Winterburn History, Family Crest & Coats of Arms

The Winterburn surname is generally thought to have been taken on from the various places so named in Britain. The place names derive from the Old English "winter" and "burn," meaning "stream;" thus denoting a stream that dries up in summer. [1]

Early Origins of the Winterburn family

The surname Winterburn was first found in Gloucestershire where the Parish of Winterbourne predates its entry in Domesday Book, [2] and where there was a manor house of this name from very ancient times, before and after the Norman Conquest. One of the first on record was Henry de Winterburna who was listed in the Pipe Rolls of 1175 in both Dorset and Somerset. [3]

Walter Winterbourne (1225?-1305), was an early English cardinal who "probably took his family name from one of the numerous villages called Winterbourne in the immediate proximity of Salisbury. He was born about 1225 at Old or New Sarum. " [4]

There are at least nine parishes named Winterbourne or having the same prefix throughout Britain. [5] All nine were listed in the Domesday Book. Some denote the family that held estates there as in Winterbourne Bassett in Wiltshire, Winterbourne Houghton, Winterbourne Strickland and Winterbourne Zelston, all in Dorset.

Walter of Winterburn (died 1305) was an English Dominican, cardinal, orator, poet, philosopher, and theologian. King Edward I chose him as his confessor and spiritual director and was created cardinal on February 21, 1304, by Pope Benedict XI.

Early History of the Winterburn family

This web page shows only a small excerpt of our Winterburn research. Another 77 words (6 lines of text) covering the years 1230, 1571, 1634, 1688, 1625 and 1649 are included under the topic Early Winterburn History in all our PDF Extended History products and printed products wherever possible.

Winterburn Spelling Variations

Spelling variations of this family name include: Winterburn, Winterburne, Winterborn and others.

Early Notables of the Winterburn family (pre 1700)

Another 33 words (2 lines of text) are included under the topic Early Winterburn Notables in all our PDF Extended History products and printed products wherever possible.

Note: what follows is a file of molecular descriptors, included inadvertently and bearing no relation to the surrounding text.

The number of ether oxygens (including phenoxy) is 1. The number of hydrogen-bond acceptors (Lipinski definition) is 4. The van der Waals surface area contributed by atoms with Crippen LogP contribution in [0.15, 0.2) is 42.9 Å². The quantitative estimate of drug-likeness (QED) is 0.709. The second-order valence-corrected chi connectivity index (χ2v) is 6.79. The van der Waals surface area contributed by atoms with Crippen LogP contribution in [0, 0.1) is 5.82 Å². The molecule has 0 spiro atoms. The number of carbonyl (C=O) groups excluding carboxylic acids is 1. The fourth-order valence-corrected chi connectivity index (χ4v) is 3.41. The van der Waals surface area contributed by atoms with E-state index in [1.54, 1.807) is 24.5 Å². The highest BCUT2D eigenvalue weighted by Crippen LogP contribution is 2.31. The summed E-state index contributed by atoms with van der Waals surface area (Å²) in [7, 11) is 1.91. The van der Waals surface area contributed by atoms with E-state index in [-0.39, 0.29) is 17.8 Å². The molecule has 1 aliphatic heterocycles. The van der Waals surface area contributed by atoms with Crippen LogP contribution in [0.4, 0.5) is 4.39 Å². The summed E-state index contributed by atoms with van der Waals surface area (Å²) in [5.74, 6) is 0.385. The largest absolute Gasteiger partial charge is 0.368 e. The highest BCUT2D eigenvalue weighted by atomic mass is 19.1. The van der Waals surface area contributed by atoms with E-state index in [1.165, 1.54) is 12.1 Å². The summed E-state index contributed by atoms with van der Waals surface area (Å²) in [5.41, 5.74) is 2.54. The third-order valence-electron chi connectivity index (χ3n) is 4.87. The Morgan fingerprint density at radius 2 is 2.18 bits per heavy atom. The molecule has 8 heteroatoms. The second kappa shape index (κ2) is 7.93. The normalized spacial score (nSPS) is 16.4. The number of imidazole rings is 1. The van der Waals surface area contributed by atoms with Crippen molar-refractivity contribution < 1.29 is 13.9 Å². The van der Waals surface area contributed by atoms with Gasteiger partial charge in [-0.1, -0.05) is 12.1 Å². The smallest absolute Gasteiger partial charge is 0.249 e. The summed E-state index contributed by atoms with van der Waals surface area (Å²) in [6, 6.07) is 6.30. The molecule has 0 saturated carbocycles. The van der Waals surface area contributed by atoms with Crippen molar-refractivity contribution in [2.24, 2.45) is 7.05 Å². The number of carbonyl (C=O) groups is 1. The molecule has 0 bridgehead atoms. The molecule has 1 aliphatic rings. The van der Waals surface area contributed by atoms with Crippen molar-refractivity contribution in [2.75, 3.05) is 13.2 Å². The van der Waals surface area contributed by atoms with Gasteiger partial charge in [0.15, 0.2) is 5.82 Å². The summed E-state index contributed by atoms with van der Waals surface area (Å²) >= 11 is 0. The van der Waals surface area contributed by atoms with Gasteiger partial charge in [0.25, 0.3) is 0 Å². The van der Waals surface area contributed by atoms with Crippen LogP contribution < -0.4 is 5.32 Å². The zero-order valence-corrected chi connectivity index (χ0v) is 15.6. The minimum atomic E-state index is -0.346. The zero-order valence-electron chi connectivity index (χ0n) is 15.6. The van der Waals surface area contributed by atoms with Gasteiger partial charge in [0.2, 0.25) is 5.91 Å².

United States Winterburn migration to the United States +

Some of the first settlers of this family name were:

Winterburn Settlers in United States in the 17th Century
  • Elizabeth Winterburn and her husband who settled in New England in 1676
Winterburn Settlers in United States in the 18th Century
  • John Winterburn, who arrived in America in 1764
Winterburn Settlers in United States in the 19th Century
  • Samuel Winterburn, who was naturalized in Allegheny Co. Pennsylvania in 1846
  • Samuel Winterburn, who arrived in Allegany (Allegheny) County, Pennsylvania in 1846 [6]

New Zealand Winterburn migration to New Zealand +

Emigration to New Zealand followed in the footsteps of the European explorers, such as Captain Cook (1769-70): first came sealers, whalers, missionaries, and traders. By 1838, the British New Zealand Company had begun buying land from the Maori tribes, and selling it to settlers, and, after the Treaty of Waitangi in 1840, many British families set out on the arduous six month journey from Britain to Aotearoa to start a new life. Early immigrants include:

Winterburn Settlers in New Zealand in the 19th Century
  • Edwin Winterburn, aged 21, who arrived in Nelson, New Zealand aboard the ship "Hannibal" in 1875
  • Elizabeth Winterburn, aged 24, who arrived in Nelson, New Zealand aboard the ship "Hannibal" in 1875

Contemporary Notables of the name Winterburn (post 1700) +

  • Joe Winterburn, English professional rugby league footballer who played from 1911 to 1920 for Yorkshire; he won caps for Yorkshire while at Bradford Northern
  • Nigel Winterburn (b. 1963), English former professional footballer


  1. ^ Mills, A.D., Dictionary of English Place-Names. Oxford: Oxford University Press, 1991. Print. (ISBN 0-19-869156-4)
  2. ^ Williams, Dr Ann. And G.H. Martin, Eds., Domesday Book A Complete Translation. London: Penguin, 1992. Print. (ISBN 0-141-00523-8)
  3. ^ Reaney, P.H and R.M. Wilson, A Dictionary of English Surnames. London: Routledge, 1991. Print. (ISBN 0-415-05737-X)
  4. ^ Smith, George (ed), Dictionary of National Biography. London: Smith, Elder & Co., 1885-1900. Print
  5. ^ Lowe, Mark Anthony, Patronymica Britannica, A Dictionary of Family Names of the United Kingdom. London: John Russel Smith, 1860. Print.
  6. ^ Filby, P. William, Meyer, Mary K., Passenger and immigration lists index : a guide to published arrival records of about 500,000 passengers who came to the United States and Canada in the seventeenth, eighteenth, and nineteenth centuries. 1982-1985 Cumulated Supplements in Four Volumes Detroit, Mich. : Gale Research Co., 1985, Print (ISBN 0-8103-1795-8)


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